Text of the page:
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Security During Deployments

Published: 2008-12-22
Last Updated: 2008-12-23 00:16:25 UTC
by Lorna Hutcheson (Version: 1)
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As you go through major deployments, there is an increased risk to your network.  When things are in flux, your security posture is more vulnerable as there are many moving parts.    What can you do to reduce that risk before you deploy?  Well, being process oriented is a good start.  Following a process helps to ensure that you have accounted for all major events and met the requirements.  An event that is very critical from the security side, is the final review of device configurations.  Why is this so critical? Because many times things get missed and our networks are getting very complex.  You can logically divide your network to save on resources, group like traffic, add proxies, firewalls etc.  This adds to more room for mistakes.  Many times, these devices are configured without thinking about the security of the device but rather from the stand point of just getting them to work.

Before you deploy, I'm sure everyone does vast amounts of testing to ensure you have things configured just the way you want them.  Now you think its time to roll it out, but what about a final configuration review of all the devices before you deploy? If there are mistakes, you need to find them ahead of time right? Network modeling offers great potential, but even the best modeling tools can't support all the different device types.  It all sounds very simple, but how do you conduct a configuration reveiw if this is a major deployment and you have a couple of hundred devices or even if its a smaller deployment of 10 to 20?  What exactly are you looking for anyway? Here are somethings that I believe gets over looked in this area and will hurt your security posture.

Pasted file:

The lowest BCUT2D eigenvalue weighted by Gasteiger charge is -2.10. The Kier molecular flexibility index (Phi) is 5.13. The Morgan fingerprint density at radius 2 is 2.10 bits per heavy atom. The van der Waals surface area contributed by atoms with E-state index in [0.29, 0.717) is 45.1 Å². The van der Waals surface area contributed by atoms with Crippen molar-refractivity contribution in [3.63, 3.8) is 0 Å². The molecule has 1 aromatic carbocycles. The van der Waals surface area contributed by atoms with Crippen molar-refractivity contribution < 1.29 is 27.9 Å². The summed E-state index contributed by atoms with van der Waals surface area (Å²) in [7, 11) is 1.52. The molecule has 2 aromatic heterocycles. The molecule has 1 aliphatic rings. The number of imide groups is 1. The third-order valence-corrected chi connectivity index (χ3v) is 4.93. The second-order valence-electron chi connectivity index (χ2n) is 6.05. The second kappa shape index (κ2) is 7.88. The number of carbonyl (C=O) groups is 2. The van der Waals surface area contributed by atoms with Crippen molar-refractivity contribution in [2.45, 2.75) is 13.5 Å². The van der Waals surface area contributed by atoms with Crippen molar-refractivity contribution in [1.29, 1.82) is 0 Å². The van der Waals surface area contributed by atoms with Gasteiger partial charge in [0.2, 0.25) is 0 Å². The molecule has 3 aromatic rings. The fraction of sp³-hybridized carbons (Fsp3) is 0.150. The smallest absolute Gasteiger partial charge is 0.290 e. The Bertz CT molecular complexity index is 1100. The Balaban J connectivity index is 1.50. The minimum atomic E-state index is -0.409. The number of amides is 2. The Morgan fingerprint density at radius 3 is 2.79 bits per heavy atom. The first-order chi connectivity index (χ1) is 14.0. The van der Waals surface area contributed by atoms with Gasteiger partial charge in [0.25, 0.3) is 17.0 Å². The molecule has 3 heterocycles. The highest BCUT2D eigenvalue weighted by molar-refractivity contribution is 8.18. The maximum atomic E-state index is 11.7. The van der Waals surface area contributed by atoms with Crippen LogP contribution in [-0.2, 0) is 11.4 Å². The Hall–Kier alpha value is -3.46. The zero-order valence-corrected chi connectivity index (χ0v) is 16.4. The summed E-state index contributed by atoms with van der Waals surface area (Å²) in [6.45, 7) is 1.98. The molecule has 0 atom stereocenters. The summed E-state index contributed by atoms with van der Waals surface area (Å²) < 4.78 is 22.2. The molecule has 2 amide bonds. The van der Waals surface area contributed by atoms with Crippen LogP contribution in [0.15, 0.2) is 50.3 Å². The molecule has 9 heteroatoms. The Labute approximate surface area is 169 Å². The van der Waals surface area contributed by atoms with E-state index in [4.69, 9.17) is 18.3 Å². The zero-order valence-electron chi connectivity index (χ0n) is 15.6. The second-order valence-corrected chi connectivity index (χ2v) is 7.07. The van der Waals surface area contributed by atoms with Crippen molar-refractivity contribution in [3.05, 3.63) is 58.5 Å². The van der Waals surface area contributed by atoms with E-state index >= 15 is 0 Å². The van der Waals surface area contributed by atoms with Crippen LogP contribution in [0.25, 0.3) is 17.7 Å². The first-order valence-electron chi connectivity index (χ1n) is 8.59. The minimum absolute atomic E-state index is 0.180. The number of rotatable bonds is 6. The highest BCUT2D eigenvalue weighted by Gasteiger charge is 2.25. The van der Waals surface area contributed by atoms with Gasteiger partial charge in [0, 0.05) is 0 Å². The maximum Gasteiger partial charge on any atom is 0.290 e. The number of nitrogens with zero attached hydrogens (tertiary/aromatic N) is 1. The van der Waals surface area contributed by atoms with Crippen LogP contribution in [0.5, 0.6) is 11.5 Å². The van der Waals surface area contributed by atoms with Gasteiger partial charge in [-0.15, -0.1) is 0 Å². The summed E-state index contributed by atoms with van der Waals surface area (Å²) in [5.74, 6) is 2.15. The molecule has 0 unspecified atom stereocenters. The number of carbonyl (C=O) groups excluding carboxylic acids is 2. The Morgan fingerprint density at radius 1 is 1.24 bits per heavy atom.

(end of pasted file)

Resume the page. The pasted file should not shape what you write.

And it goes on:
1.  Test configurations left on the devices.  Someone set up a test vlan, firewall rule, account, acl, VRF etc. and no one remembered to take it out or even knew it had been created. It never fails, when your reviewing configs that you will find something leftover from testing.  Also, don't forget to confirm all the default account passwords have been changed.

2.  Logical Configurations being copied.  As many devices can be deployed logically, the ability to copy configs of virtual instances and use them again are built into most of them.  With this comes problems of carrying over unintended configurations.  In reviews, I have found many device instances that have been created that contained residual configurations from those they were copied from.

3.  Default settings left default.  In many cases, this may be ok but in others, it can be detrimental.  Why is that?  Because they are default and well known.  A quick Google can tell you what the default settings are for any device out there.  For instance, most IDes have the ability to configure how it handles fragmentation such as reassembly methods, buffer sizes etc.  More often then than not, these defaults are not changed or even realized that they exist.  That affords the attacker the advantage to know how to bypass your IDS.  It's the same scenario for many default configurations of many other devices.  The attackers know that many settings do not get changed and they are counting on it. 

4.  Services being left turned on.  Again, default configurations can get you.  Many times services are running from the initial startup and no one realizes it. It can also be they were turned on to troubleshoot and then not turned off again.  No matter what, a final review of what is turned on is extremely important.

5.  Protocols being allowed.  As you look at your network devices, one of the biggest offender I find is allowing protocols in because it's believed that you "need them" and a failure to understand how something works.  ICMP is a prime example.  It is amazing that people still see ICMP and think its just "ping".  A lack of understanding of the protocols and how they work is more often than not the culprit. 


If you have other mistakes you have found as you do configuration reviews, please let me know.  If you have a method that has streamlined this process successfully, please pass that along as well. 

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